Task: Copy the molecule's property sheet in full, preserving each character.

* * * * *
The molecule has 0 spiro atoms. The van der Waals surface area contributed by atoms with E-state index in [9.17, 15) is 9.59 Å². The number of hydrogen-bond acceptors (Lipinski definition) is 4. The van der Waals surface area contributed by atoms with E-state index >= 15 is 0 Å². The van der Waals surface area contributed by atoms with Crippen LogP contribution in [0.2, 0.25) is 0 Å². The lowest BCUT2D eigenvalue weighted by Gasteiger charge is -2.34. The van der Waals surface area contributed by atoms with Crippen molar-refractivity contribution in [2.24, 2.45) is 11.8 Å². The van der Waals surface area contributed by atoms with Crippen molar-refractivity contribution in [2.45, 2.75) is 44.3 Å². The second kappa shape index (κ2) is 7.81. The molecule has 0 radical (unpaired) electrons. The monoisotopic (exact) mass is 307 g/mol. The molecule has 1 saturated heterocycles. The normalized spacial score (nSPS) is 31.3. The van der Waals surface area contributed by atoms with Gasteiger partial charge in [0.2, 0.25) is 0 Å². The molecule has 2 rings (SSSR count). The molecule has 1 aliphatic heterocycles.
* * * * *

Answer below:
The molecule has 0 spiro atoms. The van der Waals surface area contributed by atoms with E-state index in [9.17, 15) is 9.59 Å². The number of hydrogen-bond acceptors (Lipinski definition) is 4. The van der Waals surface area contributed by atoms with E-state index >= 15 is 0 Å². The van der Waals surface area contributed by atoms with Crippen LogP contribution in [0.2, 0.25) is 0 Å². The lowest BCUT2D eigenvalue weighted by Gasteiger charge is -2.34. The van der Waals surface area contributed by atoms with Crippen molar-refractivity contribution in [2.24, 2.45) is 11.8 Å². The van der Waals surface area contributed by atoms with Crippen molar-refractivity contribution in [2.45, 2.75) is 44.3 Å². The second kappa shape index (κ2) is 7.81. The molecule has 0 radical (unpaired) electrons. The monoisotopic (exact) mass is 307 g/mol. The molecule has 1 saturated heterocycles. The normalized spacial score (nSPS) is 31.3. The van der Waals surface area contributed by atoms with Gasteiger partial charge in [0.2, 0.25) is 0 Å². The molecule has 2 rings (SSSR count). The molecule has 1 aliphatic heterocycles.